In the area of enterprise systems, Alameda County leads the way for our ERP system and criminal justice system. Our ERP manager was just elected to the board for the Public Sector User Group using PeopleSoft Oracle products. He is also asked to speak at conferences throughout the year about our upgrade process and onboarding system.

We modernized our 30-plus-year-old criminal justice system a couple years ago. This is a fully integrated criminal justice system including the Superior Court's new Tyler system. Alameda also leads the CCISDA Criminal Justice Workgroup. 

We are working on the modernization of our Property system. We have mapped out a nine-year road map to get the system fully converted.

Techwire: What are the top two or three priorities for the county IT department in the next 12 months? The next two years?

Dupuis: For the next 12 months we are focused on:

      • Strengthening our cybersecurity program.  
      • Digital transformation to enable greater productivity and collaboration anytime, anywhere and on any device. 
      • Workplace modernization and the change management required to implement.

        For the next two years:
      • Modernization of our legacy telephony system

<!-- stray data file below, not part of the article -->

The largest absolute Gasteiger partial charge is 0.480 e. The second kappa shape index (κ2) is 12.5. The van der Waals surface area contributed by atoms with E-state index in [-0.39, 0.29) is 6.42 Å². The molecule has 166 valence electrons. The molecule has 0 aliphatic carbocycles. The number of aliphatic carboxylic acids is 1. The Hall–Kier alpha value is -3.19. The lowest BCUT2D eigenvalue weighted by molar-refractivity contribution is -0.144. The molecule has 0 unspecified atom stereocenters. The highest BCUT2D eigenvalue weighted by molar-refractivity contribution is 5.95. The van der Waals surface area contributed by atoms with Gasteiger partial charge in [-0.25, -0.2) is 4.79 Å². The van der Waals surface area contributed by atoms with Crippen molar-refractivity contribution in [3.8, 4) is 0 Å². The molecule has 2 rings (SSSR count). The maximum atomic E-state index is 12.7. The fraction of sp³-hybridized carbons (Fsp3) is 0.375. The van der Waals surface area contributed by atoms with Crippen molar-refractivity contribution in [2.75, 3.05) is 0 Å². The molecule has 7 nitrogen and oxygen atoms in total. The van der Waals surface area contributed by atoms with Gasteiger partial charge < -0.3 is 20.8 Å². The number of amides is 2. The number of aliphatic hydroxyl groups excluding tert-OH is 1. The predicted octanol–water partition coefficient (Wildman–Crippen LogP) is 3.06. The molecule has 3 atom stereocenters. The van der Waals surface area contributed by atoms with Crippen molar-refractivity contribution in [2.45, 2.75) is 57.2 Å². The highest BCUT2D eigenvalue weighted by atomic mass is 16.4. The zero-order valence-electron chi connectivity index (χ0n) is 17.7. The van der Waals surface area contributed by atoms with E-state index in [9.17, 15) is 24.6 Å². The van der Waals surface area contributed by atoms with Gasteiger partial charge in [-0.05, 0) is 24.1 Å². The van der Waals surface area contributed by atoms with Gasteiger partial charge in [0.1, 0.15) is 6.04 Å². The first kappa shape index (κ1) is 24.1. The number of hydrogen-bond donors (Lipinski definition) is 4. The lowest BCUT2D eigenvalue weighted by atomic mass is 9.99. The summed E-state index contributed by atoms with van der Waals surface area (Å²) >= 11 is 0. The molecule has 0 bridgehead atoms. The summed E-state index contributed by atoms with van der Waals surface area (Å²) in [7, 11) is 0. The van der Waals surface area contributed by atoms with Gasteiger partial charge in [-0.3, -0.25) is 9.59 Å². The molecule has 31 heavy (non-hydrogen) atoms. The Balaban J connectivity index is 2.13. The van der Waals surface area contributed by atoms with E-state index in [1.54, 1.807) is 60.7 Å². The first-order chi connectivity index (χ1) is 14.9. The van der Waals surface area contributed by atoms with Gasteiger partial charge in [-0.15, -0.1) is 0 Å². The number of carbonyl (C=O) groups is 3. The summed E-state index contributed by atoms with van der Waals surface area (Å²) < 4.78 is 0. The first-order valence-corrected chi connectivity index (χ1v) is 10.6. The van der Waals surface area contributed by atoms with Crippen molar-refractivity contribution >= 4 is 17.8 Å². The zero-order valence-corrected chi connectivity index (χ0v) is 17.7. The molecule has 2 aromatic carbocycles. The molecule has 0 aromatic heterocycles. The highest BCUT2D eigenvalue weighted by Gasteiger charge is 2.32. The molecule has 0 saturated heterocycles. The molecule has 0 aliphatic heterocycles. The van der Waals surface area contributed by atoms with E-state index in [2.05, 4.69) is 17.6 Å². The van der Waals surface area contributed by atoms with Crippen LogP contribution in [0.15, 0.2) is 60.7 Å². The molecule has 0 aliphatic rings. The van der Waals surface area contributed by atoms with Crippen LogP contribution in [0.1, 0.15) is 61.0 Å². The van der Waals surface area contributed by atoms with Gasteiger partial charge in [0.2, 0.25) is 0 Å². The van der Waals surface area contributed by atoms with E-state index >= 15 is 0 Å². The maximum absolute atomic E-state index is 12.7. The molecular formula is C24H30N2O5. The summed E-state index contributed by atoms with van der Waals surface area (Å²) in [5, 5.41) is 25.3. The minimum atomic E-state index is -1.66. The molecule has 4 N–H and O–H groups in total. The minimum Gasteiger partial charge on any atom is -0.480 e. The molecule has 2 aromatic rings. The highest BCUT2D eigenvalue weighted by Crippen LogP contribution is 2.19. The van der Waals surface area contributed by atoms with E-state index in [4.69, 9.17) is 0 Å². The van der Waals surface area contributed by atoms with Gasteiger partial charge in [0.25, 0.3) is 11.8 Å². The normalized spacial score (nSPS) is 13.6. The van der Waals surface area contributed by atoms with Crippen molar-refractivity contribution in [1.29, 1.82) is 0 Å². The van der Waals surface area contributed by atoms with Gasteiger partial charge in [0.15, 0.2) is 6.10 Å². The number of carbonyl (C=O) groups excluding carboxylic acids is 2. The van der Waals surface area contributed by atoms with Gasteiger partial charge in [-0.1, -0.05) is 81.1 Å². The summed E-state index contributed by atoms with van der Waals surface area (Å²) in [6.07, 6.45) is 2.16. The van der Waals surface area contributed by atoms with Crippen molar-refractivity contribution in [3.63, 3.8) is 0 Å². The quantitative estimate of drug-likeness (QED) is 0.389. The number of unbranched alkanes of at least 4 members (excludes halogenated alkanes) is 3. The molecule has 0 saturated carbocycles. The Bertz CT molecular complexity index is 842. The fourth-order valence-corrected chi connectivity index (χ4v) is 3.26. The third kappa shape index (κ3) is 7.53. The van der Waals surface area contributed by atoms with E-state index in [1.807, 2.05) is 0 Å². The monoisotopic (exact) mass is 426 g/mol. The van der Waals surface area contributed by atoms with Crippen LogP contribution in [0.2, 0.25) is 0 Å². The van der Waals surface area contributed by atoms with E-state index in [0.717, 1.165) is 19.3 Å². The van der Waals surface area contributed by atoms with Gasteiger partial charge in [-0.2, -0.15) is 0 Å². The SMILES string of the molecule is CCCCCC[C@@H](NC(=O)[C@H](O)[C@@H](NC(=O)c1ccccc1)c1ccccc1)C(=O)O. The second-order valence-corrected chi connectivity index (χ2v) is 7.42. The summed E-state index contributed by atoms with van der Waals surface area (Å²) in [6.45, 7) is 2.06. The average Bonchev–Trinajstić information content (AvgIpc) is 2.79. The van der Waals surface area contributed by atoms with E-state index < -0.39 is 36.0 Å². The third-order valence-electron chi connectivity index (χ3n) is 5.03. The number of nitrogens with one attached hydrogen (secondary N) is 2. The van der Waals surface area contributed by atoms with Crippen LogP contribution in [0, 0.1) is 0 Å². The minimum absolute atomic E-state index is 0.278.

• Radio system modernization from FDMA (Frequency-Division Multiple Access) to TDMA (Time-Division Multiple Access)
More work on the modern workspace, collaboration and digital transformation.

Techwire: What’s the best way for IT vendors to track opportunities so they don’t miss a chance to do business with Alameda?

Dupuis: ​Our procurement website shows all opportunities and provides a portal for vendors to sign up for alerts on new RFIs/RFPs.

Techwire: One of Gov. Gavin Newsom’s first decrees was to propose a major change in the IT procurement process — from the traditional Request for Information (RFI) model to what he calls “RFI2,” a Request for Innovative Ideas. With the emphasis in the past year on cooperation between the California Department of Technology and the state’s 58 counties, what effect, if any, do you expect to see at the county level as a result of the switch to RFI2? ​

Dupuis: It is to early to understand what this will bring to California counties.  The counties often are able to leverage state-procured contracts. Any innovation in the procurement space will benefit all of us.

Techwire: Last year, your IT Department renovated an old building and repurposed it as the county’s new IT headquarters. How much did that cost — and how much did it save in efficiency, consolidation, etc.?

Dupuis: We had a $13 million budget to renovate the building including major infrastructure improvement to meet today's standards. We reduced the office space usage by 30 percent from the county standard. We consolidated four separate office spaces into one ITD location. There are no file cabinets and one printer per floor. We have converted to soft phones and laptops for activity-based workspace, which promotes a healthier and more creative environment.  The building is being certified LEED Gold, driving energy efficiency. And there are soft savings through casual collisions that have led to rapid problem resolution and collaboration.